How to run stronger for longer and keep on running!

We were born to run – it’s that simple if you look way back in evolution, we ran to find food we ran to avoid being food we ran to find a mate then we ran away with each other! Man was born to run.

Running was our first weapon, it allowed us to persistence hunt for game, so we could track it down over hours of pursuit until it became exhausted and we could catch and kill it. The San people of the Kalahari desert still used this method until the early 2000’s.

Our anatomy gave us our fist weapon we were born to run

5 running weapons

The Natural foot is wide, flexible and sensory. It has 200,000 nerve endings. And is a sensory organ for a reason. 70% of our brain’s movement information comes from our feet (10% eyes, 20% inner ears). 

The part of the brain that gets information from the feet is the same size as the part of the brain that gets information from the hands. 

Take away this feedback and the it gets confused, resulting in un-skillful movement that can lead to pain.

running anatomy fascia

The fascial system covers the whole body and if it is restricted through dehydration, scar tissue or adhesions it can create a lot of tension  which feels like you are running with the breaks on it can also wind up muscle tissues to become tight and cause further bio-mechancical problems.


running anatomy muscle slings

Muscle do not work independently to each other they work in chains or slings, when we run, we rely on the slings to get our bodies moving and keep us moving. If you are gym training like a bodybuilder isolating muscles, it is not as effective as training the sling systems. The sling system also applies to keeping the muscles and fascia free from restrictions and knots as they can affect the whole sling.

The sling system comes alive using gravity as elastic energy to bounce you along with amazing efficiency… Running is only 30-50% more costly than walking – at endurance pace. Extremely efficient when done properly.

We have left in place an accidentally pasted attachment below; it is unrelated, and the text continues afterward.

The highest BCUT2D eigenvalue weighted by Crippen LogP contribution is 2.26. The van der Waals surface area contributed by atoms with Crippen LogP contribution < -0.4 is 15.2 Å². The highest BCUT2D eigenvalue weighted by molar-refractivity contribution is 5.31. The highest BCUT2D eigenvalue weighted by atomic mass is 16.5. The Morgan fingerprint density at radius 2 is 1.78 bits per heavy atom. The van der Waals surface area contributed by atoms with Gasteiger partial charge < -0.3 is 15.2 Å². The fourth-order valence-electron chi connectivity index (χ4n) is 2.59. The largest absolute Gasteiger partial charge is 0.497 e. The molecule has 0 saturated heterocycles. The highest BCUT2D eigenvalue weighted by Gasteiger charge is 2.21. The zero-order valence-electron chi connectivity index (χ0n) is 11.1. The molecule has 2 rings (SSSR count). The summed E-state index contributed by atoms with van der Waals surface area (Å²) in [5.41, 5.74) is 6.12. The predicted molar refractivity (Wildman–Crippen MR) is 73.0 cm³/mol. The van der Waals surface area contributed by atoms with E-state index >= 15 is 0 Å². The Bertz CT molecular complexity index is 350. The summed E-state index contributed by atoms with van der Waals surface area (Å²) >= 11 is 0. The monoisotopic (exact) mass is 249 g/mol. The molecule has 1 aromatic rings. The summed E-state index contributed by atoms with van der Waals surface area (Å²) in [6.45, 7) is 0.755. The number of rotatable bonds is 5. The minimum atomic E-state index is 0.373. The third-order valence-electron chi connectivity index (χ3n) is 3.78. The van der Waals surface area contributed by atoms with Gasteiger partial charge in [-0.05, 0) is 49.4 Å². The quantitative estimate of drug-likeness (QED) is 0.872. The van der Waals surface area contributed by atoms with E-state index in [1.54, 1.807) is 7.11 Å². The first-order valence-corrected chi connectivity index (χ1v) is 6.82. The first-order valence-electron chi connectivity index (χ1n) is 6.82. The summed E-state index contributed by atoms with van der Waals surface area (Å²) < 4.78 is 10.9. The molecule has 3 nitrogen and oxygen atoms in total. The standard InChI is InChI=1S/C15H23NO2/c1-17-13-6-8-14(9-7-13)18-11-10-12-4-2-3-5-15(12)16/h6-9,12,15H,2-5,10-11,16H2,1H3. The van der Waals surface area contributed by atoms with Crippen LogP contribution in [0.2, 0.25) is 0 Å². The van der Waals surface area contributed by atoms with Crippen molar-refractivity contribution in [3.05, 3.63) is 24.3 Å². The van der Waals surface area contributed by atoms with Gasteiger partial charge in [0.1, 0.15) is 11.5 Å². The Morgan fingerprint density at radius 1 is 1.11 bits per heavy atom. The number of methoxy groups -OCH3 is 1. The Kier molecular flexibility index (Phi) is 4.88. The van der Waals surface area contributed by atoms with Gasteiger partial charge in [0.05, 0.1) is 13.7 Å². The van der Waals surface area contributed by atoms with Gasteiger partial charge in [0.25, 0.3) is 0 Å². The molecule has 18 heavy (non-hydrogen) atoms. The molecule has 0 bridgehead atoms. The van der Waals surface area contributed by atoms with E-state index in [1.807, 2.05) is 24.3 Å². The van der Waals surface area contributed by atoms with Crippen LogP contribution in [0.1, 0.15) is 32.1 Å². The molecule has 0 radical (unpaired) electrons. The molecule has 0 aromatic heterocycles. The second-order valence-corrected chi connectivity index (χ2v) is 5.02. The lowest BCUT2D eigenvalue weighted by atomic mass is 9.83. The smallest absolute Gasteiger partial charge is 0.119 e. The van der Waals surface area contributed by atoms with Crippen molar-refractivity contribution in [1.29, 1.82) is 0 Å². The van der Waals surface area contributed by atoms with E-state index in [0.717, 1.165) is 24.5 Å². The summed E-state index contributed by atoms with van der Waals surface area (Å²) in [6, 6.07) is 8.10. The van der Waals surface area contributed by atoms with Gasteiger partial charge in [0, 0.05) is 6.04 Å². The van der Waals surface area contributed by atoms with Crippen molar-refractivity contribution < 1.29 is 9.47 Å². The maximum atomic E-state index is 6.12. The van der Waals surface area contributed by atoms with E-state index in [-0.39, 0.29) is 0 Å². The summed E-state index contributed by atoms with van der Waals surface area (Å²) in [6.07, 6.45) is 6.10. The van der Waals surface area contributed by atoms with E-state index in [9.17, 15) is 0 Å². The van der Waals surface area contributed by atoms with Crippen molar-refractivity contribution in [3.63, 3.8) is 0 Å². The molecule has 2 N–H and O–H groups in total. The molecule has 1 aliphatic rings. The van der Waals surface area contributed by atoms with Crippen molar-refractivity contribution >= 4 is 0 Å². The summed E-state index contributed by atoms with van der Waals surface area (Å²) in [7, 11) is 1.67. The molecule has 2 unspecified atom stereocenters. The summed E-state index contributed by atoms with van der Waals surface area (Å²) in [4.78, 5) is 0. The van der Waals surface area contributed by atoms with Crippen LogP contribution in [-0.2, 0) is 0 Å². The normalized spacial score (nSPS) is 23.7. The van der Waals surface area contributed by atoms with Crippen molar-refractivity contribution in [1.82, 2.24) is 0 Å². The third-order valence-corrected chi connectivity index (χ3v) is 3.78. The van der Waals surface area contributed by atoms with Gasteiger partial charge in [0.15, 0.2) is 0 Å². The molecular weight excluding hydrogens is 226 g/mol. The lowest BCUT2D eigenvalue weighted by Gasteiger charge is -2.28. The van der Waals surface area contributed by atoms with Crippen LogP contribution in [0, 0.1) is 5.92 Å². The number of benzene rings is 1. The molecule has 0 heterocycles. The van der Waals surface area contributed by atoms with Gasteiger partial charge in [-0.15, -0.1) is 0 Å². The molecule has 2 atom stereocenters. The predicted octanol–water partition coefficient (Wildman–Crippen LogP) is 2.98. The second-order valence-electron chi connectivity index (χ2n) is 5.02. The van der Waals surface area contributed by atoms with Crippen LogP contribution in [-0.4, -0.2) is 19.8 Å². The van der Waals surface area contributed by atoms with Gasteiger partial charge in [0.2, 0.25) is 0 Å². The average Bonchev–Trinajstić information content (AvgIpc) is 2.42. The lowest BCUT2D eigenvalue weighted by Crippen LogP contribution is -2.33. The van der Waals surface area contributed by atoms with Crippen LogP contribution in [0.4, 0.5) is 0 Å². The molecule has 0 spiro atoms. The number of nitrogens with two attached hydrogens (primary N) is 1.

So if you want to run and run well, you must take care of the whole body and its interdependent systems. Let me show you 12 standards in which you can achieve this.

A Runner’s mind set

If  you want to keep on running it is essential to have the correct mindset or you may well run yourself into the ground. Runners are obsessed with task completion – the plan says run 10 miles today, so whatever the health / energy state of the person off they go regardless, because the plan says! This is a sure fire way to ruin your body in the quickest time possible. Completing junk miles if you haven’t properly recovered from the previous training session may wind up the tension in the muscles and fascial system, flare up hot spots causing injuries and ruin your technique meaning you will have to have time not running to allow repair.

Cut out the junk miles only run when it is right for you and your body to do so, only run with good technique, if you need to stop and walk so what! Don’t fall into the trap of dragging your arse round with poor form and destroying your body at the same time. Better to finish injury free having maintained good technique all the way round. It will prove invaluable in the long term.

You also have to manage yourself effectively when not running;

  • Eating a diet that balances your  macronutrient ratios, that’s your carbs, fats and proteins.
  • Get a good nights sleep the body physically repairs itself from 10pm-2am